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  • Writer's pictureRebecca B.

Day of Service

First post of the New Year. And while there are many things that point to hope and coming stability for 2021, the disturbing overshadows the encouraging right now. This morning I drove my toddler to his pod daycare, and when we turned on the car, I turned off the radio. I got a good dose of Ollie's thoughts on Stinky and Dirty, whose Christmas decorations are still up, and what color race cars we should be after nap. And driving home, I listened to congressmen and women lobby for and against invoking the 25th amendment to remove our president from office, often referencing a mob that occupied our capitol. We are living in unprecedented times. Just when I think we've seen it all, more incomprehensible news is thrown in my face. Thank goodness I have my toddler's morning news as well. And that he is too young to understand any of this.

I have to admit, for the time being, I'm back to being a bit numb. It's a temporary defense mechanism. I will keep my head down, keep distancing, keep working. We will have leadership and access to the vaccine soon. But how do we get through this time gracefully? I think the answer is through community.

The big picture is overwhelming right now. But how are your neighbors doing? Is there an elderly person in your building who needs a dog walked or a home cooked meal? Is there a friend you've been wondering about during the pandemic, but haven't reached out to yet? Do you know a single mom or dad trying to homeschool and work at the same time, who could use a break or some errands run? The big picture is a mess and there are a lot of people debating how to make it right. In the meantime, lets take care of each other.

Small acts of kindness are getting me through right now. I say we start a kindness counter-movement. Not sure how to start or who to help? Well, it just so happens that there is a national day of service coming up this Monday, to celebrate Martin Luther King Day. I am embarrassed that I did not know this holiday has always been a day of service, since it's beginnings-- "A day on, not a day off" (read about the history here). What better way to honor this true leader than to give back. Choose one thing to do Monday, and perhaps pledge to continue it on a regular basis going forward. Concerned about the pandemic? Worry not: there are many volunteer opportunities that are virtual only. Here are five volunteer opportunity highlights--

1. Serve-A-Thon

The 2021 Serve-A-Thon will offer a series of virtual workshops on January 18th and 19th, addressing the intersectionality of food justice. There are many interesting topics and speakers to choose from, and at the end of each one there will be a volunteer opportunity with a partnering non-profit. Perhaps it will spark a lasting relationship. Check out the schedule and sign up!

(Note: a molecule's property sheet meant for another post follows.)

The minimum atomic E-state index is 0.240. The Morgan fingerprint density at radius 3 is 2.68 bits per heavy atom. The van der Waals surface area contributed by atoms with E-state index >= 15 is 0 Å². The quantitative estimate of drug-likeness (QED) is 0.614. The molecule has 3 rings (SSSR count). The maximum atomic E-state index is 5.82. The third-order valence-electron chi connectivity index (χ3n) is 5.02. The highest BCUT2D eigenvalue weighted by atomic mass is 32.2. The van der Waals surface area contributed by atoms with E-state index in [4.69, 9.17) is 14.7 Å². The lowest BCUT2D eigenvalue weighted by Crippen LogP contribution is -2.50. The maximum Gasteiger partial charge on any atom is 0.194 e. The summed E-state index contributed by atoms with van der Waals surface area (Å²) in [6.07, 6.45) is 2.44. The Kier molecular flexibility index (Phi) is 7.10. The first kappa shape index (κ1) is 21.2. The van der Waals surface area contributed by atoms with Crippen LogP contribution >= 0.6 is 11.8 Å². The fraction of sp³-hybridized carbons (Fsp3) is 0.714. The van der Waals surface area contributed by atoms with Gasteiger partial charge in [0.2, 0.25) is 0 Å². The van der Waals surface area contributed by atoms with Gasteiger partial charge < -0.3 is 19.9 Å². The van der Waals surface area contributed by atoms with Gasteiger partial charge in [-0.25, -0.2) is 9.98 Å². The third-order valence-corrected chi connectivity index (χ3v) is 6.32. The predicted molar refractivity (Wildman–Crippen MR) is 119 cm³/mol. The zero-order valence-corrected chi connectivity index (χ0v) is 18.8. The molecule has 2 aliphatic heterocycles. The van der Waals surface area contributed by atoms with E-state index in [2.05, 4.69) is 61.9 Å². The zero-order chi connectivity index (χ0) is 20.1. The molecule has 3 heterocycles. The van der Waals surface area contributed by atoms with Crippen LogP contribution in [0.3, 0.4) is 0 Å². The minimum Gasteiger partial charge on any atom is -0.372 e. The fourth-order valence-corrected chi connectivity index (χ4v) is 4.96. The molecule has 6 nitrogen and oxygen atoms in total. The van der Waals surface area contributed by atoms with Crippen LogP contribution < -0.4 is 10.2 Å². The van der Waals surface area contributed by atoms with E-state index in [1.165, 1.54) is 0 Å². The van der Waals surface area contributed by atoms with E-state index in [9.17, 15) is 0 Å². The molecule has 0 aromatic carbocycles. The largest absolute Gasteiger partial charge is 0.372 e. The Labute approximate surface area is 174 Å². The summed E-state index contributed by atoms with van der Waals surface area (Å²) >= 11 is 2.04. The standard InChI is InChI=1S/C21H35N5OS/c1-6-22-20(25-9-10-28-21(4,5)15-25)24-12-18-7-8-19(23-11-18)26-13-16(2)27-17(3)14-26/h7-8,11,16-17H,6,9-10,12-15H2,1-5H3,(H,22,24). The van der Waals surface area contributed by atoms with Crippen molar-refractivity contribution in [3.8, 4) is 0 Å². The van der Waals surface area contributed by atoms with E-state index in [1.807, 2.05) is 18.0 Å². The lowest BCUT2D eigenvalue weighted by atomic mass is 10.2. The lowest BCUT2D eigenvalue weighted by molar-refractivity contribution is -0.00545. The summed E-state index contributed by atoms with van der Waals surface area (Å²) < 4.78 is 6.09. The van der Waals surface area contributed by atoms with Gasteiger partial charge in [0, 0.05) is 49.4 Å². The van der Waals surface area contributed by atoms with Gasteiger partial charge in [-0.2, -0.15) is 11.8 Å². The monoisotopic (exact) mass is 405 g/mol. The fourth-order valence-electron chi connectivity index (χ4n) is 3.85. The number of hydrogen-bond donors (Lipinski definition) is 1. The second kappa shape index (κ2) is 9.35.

2. Write Letters to New Yorkers In Need

Food Bank for New York City is hosting a virtual gathering where participants join via Zoom to write personal letters to New Yorkers in need. The letters will be sent to Greater Allen A.M.E. Cathedral and distributed with pantry bags to their clients, to remind them that their neighbors care. Register here to join the event.

3. Sleep Out

Covenant House's Sleep Out invites volunteers to give up their beds for one night to raise awareness and donations to support homeless youth. They provide support to all participants on how to do it from home and conversation starters to ask people to sponsor your efforts. Covenant House provides shelter, meals, sanctuary, and structure, to kids who need it. They are truly angels among us. Check out their website to set up your own Sleep Out and make it a meaningful experience for your family.

4. Tutor

Become an Academic Coach and help high schoolers with their Calculus, Physics, or Statistics homework. UPchieve’s Academic Coaches work one-on-one with low-income students via their online platform to help them with things like completing their homework, preparing for a test, or reviewing concepts that confused them from class. I know, sounds like a lot of time commitment, but it isn't! There is no minimum time commitment to be a volunteer. Instead, you'll select times on a 24/7 calendar when they can contact you if a student needs your help. They'll send you a text message when a kid has a question, but you're never committed to picking up a request because they contact more than one volunteer at once. It's a pretty great system, and how smart will you feel, getting back to calculus?!

5. Contribute to a Community Fridge

How is this just now a thing, it seems so obvious. Community fridges have popped up all over the city this year. People can contribute or take things as they wish, it's all honor system. There really isn't a more basic, simple way to take care of your community. Check out this article to find your closest fridge and how to start one of your own.

There you have it. Some ways to give back, to care for your community, and regain some personal sanity. Reading this after MLK Day? All these events are run by great organizations that have volunteer opportunities throughout the year. I challenge you to find some way to put some positivity out there and I bet you'll find a little hope for yourself. Happy New Year, NYC. We will get through, together.

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